In West Germany, some thirty Soviet grain freighters are anchored in and around Hamburg harbour, waiting for a chance to take on grain from Soviet bulk carriers.
SV PAN: Soviet grain freighter anchored outside harbour and smaller carriers heading for harbour. (2 shots)
GV PAN SV: Soviet grain carrier anchored and being loaded
GV ZOOM IN: Grain carriers on quay being loaded. (5 shots)
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Background: In West Germany, some thirty Soviet grain freighters are anchored in and around Hamburg harbour, waiting for a chance to take on grain from Soviet bulk carriers. Their presence has given rise to speculation whether Moscow is trying to use the port of Hamburg as a means of avoiding President Carter's grain embargo. Dockers in Hamburg have already announced their solidarity with their striking American colleagues. But Hamburg's port authorities say the Soviet vessels have nothing to do with the American boycott. For them, the Soviet freighters mean more business.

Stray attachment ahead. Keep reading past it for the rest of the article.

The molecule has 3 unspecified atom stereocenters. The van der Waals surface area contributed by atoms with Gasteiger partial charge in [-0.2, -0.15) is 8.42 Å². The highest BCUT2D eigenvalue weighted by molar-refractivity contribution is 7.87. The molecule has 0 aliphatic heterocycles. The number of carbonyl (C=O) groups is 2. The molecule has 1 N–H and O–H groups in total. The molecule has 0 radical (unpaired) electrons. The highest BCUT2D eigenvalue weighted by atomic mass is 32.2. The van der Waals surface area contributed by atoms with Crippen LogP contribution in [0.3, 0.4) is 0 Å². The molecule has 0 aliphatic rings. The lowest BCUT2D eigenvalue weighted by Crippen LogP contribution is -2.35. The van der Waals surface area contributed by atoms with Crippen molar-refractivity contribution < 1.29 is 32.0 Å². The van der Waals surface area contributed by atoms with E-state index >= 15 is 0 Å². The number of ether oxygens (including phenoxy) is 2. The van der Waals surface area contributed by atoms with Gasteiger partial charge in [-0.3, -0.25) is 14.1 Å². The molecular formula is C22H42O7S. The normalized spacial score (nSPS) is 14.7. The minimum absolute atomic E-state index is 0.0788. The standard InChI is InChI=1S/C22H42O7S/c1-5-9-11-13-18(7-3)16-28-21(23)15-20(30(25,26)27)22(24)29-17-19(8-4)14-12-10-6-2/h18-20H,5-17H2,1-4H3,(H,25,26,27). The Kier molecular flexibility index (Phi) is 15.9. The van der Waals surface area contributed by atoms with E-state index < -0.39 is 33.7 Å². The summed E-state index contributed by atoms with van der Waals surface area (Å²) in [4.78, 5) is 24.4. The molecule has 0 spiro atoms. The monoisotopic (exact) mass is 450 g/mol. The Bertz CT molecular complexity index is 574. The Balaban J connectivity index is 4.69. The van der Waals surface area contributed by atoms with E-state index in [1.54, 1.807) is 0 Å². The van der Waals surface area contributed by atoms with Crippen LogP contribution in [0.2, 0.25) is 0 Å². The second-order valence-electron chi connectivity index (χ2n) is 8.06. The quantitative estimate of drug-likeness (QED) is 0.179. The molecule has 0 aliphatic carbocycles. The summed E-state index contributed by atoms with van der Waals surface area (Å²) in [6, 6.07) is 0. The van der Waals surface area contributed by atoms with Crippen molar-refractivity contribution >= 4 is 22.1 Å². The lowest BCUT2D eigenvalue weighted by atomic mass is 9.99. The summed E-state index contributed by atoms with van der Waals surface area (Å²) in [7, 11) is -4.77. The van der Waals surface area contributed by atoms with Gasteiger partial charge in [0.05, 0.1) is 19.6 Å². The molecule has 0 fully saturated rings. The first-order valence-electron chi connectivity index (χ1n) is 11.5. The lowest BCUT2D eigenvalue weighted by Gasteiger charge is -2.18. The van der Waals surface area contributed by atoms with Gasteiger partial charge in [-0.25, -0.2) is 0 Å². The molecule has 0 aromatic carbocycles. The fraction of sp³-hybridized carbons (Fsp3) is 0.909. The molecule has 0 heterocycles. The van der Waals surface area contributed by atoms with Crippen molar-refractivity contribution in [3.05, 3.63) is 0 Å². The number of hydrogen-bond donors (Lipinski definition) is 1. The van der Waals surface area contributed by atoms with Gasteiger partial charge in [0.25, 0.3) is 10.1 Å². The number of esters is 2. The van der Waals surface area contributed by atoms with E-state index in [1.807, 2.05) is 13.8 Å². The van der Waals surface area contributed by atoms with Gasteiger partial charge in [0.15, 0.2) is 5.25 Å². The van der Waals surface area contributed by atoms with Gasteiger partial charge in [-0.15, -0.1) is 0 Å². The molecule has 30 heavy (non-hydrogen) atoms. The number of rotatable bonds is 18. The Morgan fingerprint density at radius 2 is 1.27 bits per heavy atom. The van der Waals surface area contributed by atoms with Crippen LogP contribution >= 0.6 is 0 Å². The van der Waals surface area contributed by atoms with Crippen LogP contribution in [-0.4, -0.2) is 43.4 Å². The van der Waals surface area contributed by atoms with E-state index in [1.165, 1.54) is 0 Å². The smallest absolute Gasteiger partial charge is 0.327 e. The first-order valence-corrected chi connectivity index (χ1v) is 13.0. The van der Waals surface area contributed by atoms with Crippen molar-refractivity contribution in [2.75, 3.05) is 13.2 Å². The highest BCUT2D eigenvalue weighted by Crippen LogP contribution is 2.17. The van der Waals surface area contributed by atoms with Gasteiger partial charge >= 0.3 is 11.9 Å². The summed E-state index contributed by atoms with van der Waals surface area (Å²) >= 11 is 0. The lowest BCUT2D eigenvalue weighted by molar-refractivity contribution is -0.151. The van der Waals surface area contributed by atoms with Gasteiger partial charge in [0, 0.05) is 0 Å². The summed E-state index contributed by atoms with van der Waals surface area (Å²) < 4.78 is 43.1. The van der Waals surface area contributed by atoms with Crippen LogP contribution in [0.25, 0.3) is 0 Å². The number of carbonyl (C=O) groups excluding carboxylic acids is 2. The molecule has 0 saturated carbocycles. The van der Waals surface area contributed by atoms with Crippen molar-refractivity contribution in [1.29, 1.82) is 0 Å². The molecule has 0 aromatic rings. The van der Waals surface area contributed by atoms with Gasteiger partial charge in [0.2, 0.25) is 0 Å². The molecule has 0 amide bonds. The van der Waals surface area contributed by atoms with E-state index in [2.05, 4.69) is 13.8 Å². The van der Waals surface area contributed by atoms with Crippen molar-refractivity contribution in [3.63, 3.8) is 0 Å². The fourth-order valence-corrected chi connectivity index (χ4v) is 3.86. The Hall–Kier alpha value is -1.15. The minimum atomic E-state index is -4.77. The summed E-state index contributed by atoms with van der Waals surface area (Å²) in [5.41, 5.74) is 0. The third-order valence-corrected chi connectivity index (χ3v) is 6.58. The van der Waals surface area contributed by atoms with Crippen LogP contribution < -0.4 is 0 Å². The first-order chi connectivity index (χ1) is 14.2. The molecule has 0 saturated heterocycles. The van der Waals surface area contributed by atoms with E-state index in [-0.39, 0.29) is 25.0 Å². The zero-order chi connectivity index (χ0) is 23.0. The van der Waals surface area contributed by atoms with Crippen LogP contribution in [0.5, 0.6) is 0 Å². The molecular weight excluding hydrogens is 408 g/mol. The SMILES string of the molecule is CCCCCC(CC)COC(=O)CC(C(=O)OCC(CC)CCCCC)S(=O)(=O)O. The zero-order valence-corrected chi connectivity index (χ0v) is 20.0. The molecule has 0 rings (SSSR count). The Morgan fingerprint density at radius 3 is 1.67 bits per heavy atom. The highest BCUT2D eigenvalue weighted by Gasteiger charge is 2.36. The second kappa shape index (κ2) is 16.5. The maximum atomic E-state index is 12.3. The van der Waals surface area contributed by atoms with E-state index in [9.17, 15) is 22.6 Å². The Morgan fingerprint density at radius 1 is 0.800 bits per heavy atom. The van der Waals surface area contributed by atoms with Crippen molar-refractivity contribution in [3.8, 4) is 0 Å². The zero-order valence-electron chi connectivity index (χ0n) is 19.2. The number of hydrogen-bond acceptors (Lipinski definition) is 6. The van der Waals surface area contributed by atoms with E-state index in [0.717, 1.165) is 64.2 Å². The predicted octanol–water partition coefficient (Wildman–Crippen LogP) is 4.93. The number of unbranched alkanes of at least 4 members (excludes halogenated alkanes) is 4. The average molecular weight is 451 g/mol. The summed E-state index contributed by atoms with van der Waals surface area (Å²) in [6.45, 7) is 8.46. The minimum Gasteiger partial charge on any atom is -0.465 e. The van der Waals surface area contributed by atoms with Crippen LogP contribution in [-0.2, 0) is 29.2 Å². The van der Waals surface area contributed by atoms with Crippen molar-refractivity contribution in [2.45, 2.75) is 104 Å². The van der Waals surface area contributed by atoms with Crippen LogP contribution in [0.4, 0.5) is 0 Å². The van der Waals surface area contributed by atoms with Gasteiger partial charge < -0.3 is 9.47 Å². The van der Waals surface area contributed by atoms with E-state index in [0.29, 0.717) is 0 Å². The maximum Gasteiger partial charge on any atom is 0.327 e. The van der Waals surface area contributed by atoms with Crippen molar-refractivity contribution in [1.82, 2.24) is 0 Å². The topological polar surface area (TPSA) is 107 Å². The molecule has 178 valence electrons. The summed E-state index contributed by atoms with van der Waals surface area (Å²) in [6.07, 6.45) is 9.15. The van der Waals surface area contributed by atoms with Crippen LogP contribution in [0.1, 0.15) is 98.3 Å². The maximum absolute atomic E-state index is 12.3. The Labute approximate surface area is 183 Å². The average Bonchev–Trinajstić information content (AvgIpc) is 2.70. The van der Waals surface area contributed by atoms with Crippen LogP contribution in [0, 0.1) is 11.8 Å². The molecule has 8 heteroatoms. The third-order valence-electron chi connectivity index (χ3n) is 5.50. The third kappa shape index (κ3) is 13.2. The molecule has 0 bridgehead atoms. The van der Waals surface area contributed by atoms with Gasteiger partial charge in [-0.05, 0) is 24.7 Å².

SYNOPSIS: This sixty-thousand ton Soviet bulk-carrier is anchored outside Hamburg harbour, and it's waiting to unload its cargo of grain. Smaller freighters are standing by to pick up the load and take it to Soviet ports which cannot cope with ships of this size.
Some thirty of these smaller freighters have appeared in Hamburg in recent weeks. Some are loaded in a simple ship-to-ship operation with vacuum pumps.
Others have to dock to receive their grain from silos. But there is a long waiting list -- Hamburg's silos are fulfill delivery contracts with the Soviet Union for another eight million tons of grain. Hamburg port authorities believe they will have to handle at least one-and-a-half million tons because of congestion in other European ports. And they are trying to attract even more Soviet business.